Growing Pains : Solving Treasury Headaches for Firms Spreading their Wings Overseas
Technology and novel business models are emboldening increasing numbers of small firms across sectors such as e-commerce to tackle new overseas markets in the quest for rapid growth. Here, HSBC’s Ray Suvrodeep and Jon Denny shed light on the myriad of finance and treasury challenges these firms face and offer advice on how to overcome them.
The rise of e-commerce, and the digital economy more broadly, has been a notable feature of the global economic landscape over the past few decades. Recent upheavals, not least the pandemic, have accelerated that trend, presenting, fast-growing firms in these sectors with even more opportunities to expand their footprint. But, inevitably, rapid business growth also translates into challenges for finance and treasury functions.
For many of these established firms, treasury operations will be in their infancy. Jon Denny, Head of Payment Solutions and Propositions for HSBC Global Payments Solutions says while it is not unusual for an experienced treasurer
to be brought in from a larger firm to kick-start treasury specialisation, they will have to be versatile. For beyond being an expert in risk management, treasurers of rapidly growing firms must undertake non-treasury tasks, including overseeing operational processes and controls and potentially reviewing legal contracts. They will also need to have a flair for technology and systems, even become good trainers of new staff with no treasury background.
Ray Suvrodeep, Global Head of Deposit & Investments Product Management, HSBC, further observes that these firms generally perform well in the initial rapid-growth phase, onboarding customers successfully and at volume as they enter new markets and diversifying their offering.
He says, with investor funding support being in place: “at that stage things look extremely good, with a fast growing customer base. It’s what comes after, when they have to scale up, that more impactful challenges arise. Timely, top-level buy-in and communication are therefore key to identifying potential future challenges and having a plan to deal with them early.”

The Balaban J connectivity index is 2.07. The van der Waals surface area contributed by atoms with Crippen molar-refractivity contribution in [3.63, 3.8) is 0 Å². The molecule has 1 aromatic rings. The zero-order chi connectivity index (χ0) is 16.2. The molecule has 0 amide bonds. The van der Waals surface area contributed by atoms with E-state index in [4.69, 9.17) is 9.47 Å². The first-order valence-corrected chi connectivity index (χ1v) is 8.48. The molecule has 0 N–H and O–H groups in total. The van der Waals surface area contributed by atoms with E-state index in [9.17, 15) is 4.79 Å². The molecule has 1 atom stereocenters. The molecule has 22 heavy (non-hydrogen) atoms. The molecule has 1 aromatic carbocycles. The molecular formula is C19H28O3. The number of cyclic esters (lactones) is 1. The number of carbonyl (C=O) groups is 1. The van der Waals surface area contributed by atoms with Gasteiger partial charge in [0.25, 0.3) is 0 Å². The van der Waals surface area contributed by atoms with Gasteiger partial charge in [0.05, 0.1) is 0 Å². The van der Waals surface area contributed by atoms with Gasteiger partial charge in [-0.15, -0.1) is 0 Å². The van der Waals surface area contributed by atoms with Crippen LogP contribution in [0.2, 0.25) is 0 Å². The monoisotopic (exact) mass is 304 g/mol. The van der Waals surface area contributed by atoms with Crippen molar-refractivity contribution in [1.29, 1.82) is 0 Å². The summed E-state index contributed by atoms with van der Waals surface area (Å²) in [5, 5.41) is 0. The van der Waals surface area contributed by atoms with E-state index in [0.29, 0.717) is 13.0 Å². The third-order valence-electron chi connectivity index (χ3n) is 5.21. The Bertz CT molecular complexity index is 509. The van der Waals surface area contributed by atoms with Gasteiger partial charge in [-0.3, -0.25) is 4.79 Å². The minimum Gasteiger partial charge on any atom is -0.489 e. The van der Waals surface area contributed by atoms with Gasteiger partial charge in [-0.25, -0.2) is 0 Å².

Suvrodeep adds that where these companies often struggle is supporting the growth with limited treasury specialisation and budget: “There is always a tipping point for treasury in a fast-growing company. Finance or treasury will usually have plans to cope with their CEO’s ambitions for scaled growth, but without appropriate budget and increased headcount they can run into challenges.”
"Developing and documenting treasury policy that is in line with the company’s risk appetite and supports the growth agenda, is key here."
There are many risks for firms engaged in rapid international expansion, including liquidity and funding risks, interest rate risk, and FX risk. Depending on specific industries and companies, other issues may also be at play, such as commodity risk. All can be magnified if the finance and treasury functions do not develop expertise and scale at the same pace as the business.
FX can be an especially thorny issue with fast growth and market expansion creating heightened risk on this front. While that implies the need for more complex FX tasks to be undertaken, Suvrodeep says these will often need to be absorbed within the firm’s existing, limited resources. An effective FX management policy, however, is an essential first step in helping the firm to minimise adverse effects of currency movement, he adds.
There is also a plethora of non-financial risks – referred to as operational risks – that will need careful management. These can typically result from breakdowns in internal procedures and systems. Too many bank accounts, multiple banking arrangements and market level differences – such as cut-off times and regulatory reporting requirements – are yet more sources of this type of risk.
Denny says that to avoid elevating operational and other risks, firms need to avoid creating a financial management regime ill-equipped to cope with rapid expansion across international markets. And the way to do that, he says, is to “get the fundamentals right” with risk management.
He explains: “In order to manage risk, treasury must first have the right information and capability to access that information on an ongoing basis. For example, having visibility of cash across bank accounts in various markets and currencies and having an understanding of who